Throughout last year, house prices continued to rise across the country, he says. “This had the government scrambling for ideas to try and curtail the galloping property market, and resulted in the introduction of some arguably half-baked policies.
“We still don’t have final legislation for the interest non-deduction rules, although they are already law, and this has of course caused uncertainty and confusion.”
He says councils are now having to rush through their proposals for introducing the changes to the RMA, which will allow three houses of up to three storeys high to be built on most residential sections throughout the country.
“It seems that while the idea of allowing intensification in the main and smaller centres is generally agreed to be a good one, the execution hasn’t been well thought through and could result in some inappropriate outcomes, such as ruining the character of neighbourhoods and having high-density housing built in areas where it isn’t really required, e.g. outskirts of cities away from main transport routes.”
Belief property investors are to blame
Despite all the changes to residential housing policies, a recent study suggests 62% of New Zealanders believe property investors are responsible for house prices doubling over the past seven years.
Property Investors Federation president Andrew King says this is incorrect.
Prices have risen - 28% in the past year - despite numerous government and Reserve Bank efforts to dampen them, such as loan-to-value restrictions, meaning 40% deposits are required by investors, extending the bright-line test to 10 years, phasing out tax deductions against rental income, higher inflation, and changes to the Credit Contracts and Consumer Finance Act (CCCFA), which are having a major impact.
Credit reporting bureau Centrix is reporting one in five mortgage loan approvals hit by the new CCCFA regulations, i.e. consumers who were previously approved are no longer under changes.
For mortgages, they see a lending commitment slowdown of $2 billion going from $8.3 billion per month to $6.4 billion per month.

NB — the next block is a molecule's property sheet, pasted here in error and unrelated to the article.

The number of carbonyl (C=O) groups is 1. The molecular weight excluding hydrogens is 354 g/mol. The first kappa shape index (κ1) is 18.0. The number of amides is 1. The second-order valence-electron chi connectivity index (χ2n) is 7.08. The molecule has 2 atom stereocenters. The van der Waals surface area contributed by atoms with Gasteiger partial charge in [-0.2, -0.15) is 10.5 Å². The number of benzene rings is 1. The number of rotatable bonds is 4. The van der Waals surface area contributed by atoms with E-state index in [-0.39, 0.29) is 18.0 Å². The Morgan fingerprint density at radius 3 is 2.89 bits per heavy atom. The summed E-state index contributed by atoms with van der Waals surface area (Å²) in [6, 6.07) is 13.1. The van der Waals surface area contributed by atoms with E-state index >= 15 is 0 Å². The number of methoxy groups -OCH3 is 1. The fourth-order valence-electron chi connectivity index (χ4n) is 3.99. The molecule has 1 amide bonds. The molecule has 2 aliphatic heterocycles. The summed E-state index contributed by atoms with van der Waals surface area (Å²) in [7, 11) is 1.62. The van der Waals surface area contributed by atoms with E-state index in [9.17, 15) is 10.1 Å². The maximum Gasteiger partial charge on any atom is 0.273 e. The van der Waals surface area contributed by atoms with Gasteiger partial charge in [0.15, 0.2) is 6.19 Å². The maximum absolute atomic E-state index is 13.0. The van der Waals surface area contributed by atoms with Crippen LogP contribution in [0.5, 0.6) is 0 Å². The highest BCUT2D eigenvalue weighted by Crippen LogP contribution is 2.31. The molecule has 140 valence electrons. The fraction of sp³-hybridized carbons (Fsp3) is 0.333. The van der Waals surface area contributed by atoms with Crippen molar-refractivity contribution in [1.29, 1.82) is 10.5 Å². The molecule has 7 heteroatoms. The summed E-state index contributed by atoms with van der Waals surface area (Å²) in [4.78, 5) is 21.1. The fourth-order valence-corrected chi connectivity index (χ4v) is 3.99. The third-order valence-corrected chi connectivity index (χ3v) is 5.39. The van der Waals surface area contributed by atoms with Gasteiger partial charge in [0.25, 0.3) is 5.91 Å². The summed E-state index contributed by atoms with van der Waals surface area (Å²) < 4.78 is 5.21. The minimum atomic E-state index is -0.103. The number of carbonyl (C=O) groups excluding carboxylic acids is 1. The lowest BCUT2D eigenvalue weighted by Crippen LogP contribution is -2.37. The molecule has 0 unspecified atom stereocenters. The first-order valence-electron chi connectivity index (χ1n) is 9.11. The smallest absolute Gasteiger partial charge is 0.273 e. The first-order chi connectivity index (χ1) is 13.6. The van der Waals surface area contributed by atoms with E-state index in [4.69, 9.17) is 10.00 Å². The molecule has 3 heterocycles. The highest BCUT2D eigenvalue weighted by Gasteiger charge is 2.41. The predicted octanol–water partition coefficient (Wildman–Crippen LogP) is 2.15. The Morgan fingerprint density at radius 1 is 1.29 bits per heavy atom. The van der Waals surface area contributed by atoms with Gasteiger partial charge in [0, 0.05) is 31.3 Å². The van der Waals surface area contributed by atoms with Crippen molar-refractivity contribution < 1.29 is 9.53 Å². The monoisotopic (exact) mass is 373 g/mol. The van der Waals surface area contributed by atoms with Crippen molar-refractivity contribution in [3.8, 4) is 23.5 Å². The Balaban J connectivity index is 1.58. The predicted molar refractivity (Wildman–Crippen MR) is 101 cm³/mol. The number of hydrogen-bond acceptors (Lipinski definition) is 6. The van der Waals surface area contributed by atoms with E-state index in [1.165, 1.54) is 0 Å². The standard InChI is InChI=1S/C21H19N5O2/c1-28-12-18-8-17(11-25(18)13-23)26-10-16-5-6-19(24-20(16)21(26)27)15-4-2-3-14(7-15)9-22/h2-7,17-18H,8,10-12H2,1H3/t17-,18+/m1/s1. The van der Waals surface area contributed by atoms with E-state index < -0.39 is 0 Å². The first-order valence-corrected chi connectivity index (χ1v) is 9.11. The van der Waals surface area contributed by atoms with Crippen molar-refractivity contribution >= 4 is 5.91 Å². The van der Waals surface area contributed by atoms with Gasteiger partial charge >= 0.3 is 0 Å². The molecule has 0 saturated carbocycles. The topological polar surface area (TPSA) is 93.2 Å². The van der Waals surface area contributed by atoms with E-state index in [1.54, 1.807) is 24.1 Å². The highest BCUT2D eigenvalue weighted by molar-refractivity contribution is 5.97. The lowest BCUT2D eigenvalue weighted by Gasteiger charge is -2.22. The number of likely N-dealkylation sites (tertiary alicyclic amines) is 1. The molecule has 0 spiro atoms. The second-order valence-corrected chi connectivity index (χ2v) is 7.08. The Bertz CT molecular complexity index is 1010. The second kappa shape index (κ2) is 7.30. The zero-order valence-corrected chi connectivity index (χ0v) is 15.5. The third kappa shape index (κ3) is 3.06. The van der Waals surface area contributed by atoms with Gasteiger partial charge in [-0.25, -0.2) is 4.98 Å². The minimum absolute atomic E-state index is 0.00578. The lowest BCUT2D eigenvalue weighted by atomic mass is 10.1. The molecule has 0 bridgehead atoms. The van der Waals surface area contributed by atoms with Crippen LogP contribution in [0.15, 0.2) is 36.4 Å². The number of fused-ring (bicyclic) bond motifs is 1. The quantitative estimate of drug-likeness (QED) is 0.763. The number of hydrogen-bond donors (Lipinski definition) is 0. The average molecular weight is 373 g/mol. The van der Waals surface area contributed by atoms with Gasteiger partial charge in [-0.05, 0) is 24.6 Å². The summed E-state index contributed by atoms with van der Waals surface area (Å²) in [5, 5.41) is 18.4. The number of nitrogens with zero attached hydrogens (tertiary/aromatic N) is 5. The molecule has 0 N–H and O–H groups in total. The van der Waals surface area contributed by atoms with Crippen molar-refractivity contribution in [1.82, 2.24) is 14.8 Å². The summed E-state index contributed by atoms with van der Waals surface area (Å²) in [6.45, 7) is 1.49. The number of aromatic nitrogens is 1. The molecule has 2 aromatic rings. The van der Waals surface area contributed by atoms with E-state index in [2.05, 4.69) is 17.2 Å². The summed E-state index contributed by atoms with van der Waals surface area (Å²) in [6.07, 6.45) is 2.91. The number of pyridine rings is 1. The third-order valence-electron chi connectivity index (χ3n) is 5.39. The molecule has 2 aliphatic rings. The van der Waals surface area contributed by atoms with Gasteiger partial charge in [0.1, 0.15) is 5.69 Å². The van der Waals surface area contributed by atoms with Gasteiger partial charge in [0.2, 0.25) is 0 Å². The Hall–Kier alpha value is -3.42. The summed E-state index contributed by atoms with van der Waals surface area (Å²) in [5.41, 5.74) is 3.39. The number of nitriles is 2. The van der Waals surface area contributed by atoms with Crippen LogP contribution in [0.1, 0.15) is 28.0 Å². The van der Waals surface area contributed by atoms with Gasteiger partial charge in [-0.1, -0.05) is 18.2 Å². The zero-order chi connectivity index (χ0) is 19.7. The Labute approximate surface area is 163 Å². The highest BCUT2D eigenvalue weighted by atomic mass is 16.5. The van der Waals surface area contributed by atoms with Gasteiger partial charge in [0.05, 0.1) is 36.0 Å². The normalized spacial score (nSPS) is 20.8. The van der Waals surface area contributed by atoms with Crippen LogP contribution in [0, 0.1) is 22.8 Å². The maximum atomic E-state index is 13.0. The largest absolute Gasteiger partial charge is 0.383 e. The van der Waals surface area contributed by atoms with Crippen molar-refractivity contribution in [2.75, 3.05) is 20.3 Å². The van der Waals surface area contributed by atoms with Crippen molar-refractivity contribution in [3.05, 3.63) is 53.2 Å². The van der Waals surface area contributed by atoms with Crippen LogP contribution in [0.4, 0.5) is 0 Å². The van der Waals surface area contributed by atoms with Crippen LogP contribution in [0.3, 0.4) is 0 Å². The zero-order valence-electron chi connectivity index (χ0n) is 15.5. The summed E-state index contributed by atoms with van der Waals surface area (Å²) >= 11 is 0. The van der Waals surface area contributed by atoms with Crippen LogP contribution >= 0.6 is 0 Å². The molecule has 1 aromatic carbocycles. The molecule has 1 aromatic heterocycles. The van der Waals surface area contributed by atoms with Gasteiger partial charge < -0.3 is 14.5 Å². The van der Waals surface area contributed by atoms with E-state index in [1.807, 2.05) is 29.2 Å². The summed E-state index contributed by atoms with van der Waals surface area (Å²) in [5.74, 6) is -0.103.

Commerce and Consumer Affairs Minister David Clark is rattled and has asked Council of Financial Regulators (COFR, comprising the Reserve Bank, the Treasury, Financial Markets Authority, MBIE and Commerce Commission) to bring forward their investigation into whether banks and lenders are implementing the CCCFA as intended.
Majority of investors don’t have many properties
King says while it is quite true rental property owners are looking for a return, the idea of landlords buying up swathes of properties is not correct.
A study by the Ministry of Business, Innovation and Employment shows 90% of rental property owners had only one or two rentals. This backed up a NZ Property Investors Federation study which estimated the number to be similar at 91.5%.
He says the majority of rental property providers have a small number of rentals to provide some financial security in retirement. A government study of landlords shows their median income is just a little over $100,000 a year.
According to Stats NZ data, there are 440,025 privately-owned rental properties in New Zealand - providing about 85% of tenanted properties.
Despite the extra costs applied to rental properties, the Stats NZ stock rate shows rental property prices rose by 3.5% in the year to December 2021. This is less than general inflation, which was 4.9% over the most recent quarter.
Investors’ appetite for investment is waning, although they still account for 17% of all borrowing.
Reserve Bank data shows investors share of mortgage lending clicked up slightly to $1.53b in November, compared to $1.3 billion in October.
Investors accounted for 16.9% of all new mortgage commitments across the country in November, down a tick from October's 17%.
All new mortgage commitments by all types of borrowers were $9.1b in November, up $1.4b or 18 per cent from October last year.
CoreLogic chief property economist Kelvin Davidson says investors are finding lending restrictions tougher.
"It's still practically impossible for an investor to get a low deposit loan unless buying a new-build of course," he says. “Investors generally are on a steady downwards trend.
"Clearly, that will be reflecting the 40% deposit requirement, tougher tax rules, with property yields now quite low and costs rising, especially mortgage rates," Davidson says.
Of more interest, he says was the breakdown of the lending figures by loan-to-value ratio. This data showed $640 million went to first-home buyers, only $177 million to investors.
King says there is a rental property shortage in New Zealand and believes it will only get worse due to the lending restrictions, interest rates rising and losing the tax breaks.
"It was so obvious that renting in New Zealand, for both providers and tenants, was going to get worse because of these measures yet we could not get that message through the anti-landlord sentiment.”